Call it the military’s body filler.
The Army last month reported it had developed a “cold spray” process allowing it to refurbish worn steel Bradley 25mm turret gun mounts for $1,000 a repair — a much more attractive option than buying a new mount for more than $25,000 or forcing a supply chain to stockpile replacements.
“Cold spray is an emerging technology that will enable the Army to reclaim worn components that were previously replaced with new parts. This new technology reduces lifecycle cost and improves systems availability,” Combat Capabilities Development Command Army Research Laboratory materials engineer Gehn Ferguson said in a statement.
Cold spraying involves blasting micron-sized particles of metal onto a substrate at a high velocity, according to the Army.
“The accelerated particles impact and bond to the surface, resulting in a buildup of the sprayed material,” an Aug. 21 CCDC article states. “Both the sprayed particles and the target surface remain solid during the process.”
John La Scala, ARL associate division chief for materials and manufacturing sciences, said substances including aluminum, tantalum and chrome alloys could be applied through cold spraying.
“It’s not just steel,” he said in an interview Sept. 4.
The user can even pick out powders within a category of metal to ensure the resulting cold-sprayed surface has desirable characteristics, La Scala said. At one point, he described a powder tailored to the degree of tiny particles coating the outside of a larger particle.
While the equipment being used by the U.S. Army CCDC Army Research Laboratory is likely too pricey for a collision repairer for now, an expert said versions with reduced capabilities might be available to the private sector at a lower cost.
ARL cold spray lead Aaron Nardi said they typically work on the highest-performance applications, such as aerospace or defense. Wear and impact resistance are “super-critical.”
Thus, he’s working with top-end cold spray hardware costing $200,000-$300,000. Systems exist on the market in the $100,000 range, but they lose some of the capability and output properties, he said. In the low $200,000s, a cold spray system basically would have the full range of capabilities, he said.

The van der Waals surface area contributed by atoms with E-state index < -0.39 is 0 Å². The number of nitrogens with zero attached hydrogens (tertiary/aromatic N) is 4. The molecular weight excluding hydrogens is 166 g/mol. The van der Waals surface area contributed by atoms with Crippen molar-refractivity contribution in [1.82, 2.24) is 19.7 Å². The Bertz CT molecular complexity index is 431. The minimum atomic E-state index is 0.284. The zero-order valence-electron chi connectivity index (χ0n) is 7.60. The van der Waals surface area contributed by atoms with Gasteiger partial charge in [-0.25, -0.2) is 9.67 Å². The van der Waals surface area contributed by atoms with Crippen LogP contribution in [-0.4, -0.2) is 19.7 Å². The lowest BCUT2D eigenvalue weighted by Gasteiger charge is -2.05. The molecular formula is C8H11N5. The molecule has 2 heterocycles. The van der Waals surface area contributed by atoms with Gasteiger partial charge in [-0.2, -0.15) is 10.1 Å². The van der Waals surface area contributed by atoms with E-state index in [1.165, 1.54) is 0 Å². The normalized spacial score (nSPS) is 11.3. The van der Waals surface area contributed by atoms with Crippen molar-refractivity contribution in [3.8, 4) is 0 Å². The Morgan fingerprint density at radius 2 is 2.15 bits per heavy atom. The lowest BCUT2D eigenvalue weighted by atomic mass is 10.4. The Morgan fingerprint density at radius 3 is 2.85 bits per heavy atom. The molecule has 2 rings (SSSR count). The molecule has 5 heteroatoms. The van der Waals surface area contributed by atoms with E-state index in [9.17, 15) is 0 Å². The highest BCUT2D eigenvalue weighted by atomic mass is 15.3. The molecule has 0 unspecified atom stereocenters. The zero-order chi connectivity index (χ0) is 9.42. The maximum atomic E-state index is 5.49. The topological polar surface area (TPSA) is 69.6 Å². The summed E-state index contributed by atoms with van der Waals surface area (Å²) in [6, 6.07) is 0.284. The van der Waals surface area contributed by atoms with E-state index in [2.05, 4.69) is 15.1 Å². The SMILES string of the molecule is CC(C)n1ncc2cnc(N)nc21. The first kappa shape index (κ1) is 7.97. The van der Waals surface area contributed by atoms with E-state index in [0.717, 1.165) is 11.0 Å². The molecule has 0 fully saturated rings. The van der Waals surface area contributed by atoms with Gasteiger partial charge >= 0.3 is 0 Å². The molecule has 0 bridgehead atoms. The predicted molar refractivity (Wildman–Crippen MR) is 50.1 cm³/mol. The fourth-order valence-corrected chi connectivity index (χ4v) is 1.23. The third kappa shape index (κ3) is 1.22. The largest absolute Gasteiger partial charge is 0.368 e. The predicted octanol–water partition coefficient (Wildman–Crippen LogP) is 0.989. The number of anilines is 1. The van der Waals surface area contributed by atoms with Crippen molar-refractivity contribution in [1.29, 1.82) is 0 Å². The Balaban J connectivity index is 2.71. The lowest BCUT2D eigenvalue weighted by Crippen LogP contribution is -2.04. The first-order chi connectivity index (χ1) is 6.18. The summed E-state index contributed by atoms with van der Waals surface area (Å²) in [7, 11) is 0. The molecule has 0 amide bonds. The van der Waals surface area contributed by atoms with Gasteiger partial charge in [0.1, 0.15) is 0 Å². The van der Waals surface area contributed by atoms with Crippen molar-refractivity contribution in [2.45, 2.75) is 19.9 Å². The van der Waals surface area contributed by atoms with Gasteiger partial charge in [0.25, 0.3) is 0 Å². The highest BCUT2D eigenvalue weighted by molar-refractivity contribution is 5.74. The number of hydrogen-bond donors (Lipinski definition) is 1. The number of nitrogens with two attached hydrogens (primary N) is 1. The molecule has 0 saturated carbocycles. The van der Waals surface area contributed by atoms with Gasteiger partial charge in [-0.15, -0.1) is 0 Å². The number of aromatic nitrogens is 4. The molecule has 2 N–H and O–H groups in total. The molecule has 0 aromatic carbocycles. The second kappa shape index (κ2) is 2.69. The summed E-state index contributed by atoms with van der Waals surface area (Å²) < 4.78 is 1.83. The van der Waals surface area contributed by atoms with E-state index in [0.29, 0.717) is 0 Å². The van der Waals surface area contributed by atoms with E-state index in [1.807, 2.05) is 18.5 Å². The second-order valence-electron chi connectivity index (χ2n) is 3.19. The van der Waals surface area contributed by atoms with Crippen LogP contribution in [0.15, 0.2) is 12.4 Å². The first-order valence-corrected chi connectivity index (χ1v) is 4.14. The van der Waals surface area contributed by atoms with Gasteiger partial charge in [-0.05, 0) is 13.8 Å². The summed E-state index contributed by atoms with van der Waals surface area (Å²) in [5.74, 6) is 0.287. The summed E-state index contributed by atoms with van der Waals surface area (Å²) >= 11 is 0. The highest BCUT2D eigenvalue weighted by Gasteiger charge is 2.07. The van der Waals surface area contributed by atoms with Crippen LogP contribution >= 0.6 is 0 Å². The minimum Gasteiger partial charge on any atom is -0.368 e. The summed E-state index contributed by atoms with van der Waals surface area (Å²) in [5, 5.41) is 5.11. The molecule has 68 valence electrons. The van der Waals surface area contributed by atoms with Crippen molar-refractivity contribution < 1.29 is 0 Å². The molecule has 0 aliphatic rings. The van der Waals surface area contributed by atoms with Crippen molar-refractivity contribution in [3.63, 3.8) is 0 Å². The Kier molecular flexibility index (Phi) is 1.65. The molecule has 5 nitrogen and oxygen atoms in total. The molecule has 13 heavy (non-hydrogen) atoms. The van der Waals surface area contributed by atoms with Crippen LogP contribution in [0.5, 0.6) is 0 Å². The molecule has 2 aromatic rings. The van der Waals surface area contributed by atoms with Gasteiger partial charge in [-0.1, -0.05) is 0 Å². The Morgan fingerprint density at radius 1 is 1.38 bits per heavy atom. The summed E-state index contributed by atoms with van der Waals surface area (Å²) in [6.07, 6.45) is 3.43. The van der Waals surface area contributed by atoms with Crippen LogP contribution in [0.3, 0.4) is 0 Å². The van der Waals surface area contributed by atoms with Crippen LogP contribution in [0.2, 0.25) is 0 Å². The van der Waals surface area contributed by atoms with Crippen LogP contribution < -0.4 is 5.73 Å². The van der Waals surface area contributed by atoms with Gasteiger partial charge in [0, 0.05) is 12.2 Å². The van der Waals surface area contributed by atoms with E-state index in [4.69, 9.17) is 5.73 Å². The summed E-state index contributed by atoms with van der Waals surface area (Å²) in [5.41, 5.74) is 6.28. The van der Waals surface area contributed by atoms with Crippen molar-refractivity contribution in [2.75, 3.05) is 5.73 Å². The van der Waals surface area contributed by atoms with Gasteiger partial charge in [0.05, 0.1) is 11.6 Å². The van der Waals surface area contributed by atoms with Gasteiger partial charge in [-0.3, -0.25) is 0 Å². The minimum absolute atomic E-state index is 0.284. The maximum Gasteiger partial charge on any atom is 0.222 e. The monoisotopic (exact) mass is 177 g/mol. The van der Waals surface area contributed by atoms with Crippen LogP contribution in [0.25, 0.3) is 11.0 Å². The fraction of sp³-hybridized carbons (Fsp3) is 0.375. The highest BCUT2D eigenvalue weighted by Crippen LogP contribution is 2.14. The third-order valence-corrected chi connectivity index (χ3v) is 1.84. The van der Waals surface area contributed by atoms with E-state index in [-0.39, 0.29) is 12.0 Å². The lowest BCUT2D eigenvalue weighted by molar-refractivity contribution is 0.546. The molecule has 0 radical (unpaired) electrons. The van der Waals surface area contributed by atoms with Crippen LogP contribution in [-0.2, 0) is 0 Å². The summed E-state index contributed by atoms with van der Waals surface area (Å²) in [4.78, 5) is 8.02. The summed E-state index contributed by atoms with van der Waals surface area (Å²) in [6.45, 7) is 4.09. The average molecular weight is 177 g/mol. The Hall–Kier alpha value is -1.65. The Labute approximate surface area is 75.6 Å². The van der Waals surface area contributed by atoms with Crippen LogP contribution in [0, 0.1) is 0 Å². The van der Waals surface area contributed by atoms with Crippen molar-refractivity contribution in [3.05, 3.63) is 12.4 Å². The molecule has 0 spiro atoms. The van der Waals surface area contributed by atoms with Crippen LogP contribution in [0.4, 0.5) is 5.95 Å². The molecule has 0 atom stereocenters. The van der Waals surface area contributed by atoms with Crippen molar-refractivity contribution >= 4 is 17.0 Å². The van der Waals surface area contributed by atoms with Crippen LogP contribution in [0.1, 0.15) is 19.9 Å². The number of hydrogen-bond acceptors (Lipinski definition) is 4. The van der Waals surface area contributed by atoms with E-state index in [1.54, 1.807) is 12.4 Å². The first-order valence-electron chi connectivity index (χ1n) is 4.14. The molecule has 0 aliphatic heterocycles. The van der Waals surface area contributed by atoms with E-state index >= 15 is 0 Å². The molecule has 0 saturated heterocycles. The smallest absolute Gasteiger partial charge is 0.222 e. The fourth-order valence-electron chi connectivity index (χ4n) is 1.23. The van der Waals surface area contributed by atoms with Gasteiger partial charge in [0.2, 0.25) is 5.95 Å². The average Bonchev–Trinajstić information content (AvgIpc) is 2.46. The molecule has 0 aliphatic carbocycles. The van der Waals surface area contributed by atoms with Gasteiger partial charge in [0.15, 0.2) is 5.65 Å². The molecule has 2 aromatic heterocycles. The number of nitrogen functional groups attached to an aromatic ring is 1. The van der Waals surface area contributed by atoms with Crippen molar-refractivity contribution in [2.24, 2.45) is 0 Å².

However, Nardi also pointed out that job shop companies exist to subcontract the cold spray work, which would allow a client business to employ the procedure without incurring capital expense firsthand.
“They could still take advantage of it,” Nardi said. He said “there’s actually quite a few” companies who can serve as a cold-spraying subcontractor.
Both robotic and hand-held cold spray applicators exist, according to La Scala. He also said some kind of recycling system might need to be in place to capture particles and keep them out of the sprayer’s lungs.
The material being cold sprayed varies in cost, as you’d expect. Nardi described a range of between $10-$150 a pound — though he also noted that the amount needed could be less than a a pound.
There’s also the cost of the gas used in the process, which passes through the system at a high rate. Nitrogen or helium are possibilities, Nardi said. However, he said nitrogen could be had fairly cheaply, and even the air itself (which is mostly nitrogen) could be used as a replacement. Compressed air can deliver high-quality cold spray repairs, he said.
The applications, range of metals, the possibility of using job shops, and the nature of technology to decrease in cost would seem to make cold spray a process to watch in the collision repair industry.
Uses in the military
So far, the “vast majority” of military cold spray usage had been akin to body filler and nonstructural, Nardi said.
Cold spray work involved filling in damage and adding layers of substrate for better wear or corrosion performance, according to Nardi. He said the system could be used to repair a crack, but it was a “much bigger challenge” to join two surfaces with it. (Though they have used cold spray to join dissimilar materials before.)
Nardi at one point described a project related to helicopter fleet magnesium gearbox housings costing between $20,000-$200,000 each. Corrosion had led to such housings being junked or shelved, but cold spraying aluminum on them allowed several to be restored and returned back to the fleet, according to Nardi.
Asked if automotive OEM e-coating could be restored through cold spray, Nardi said the short answer would be yes. Aluminum or zinc could be sprayed upon steel, and the military has done such an application on areas where it needed “local galvanizing,” according to Nardi.
“It can definitely be done,” he said.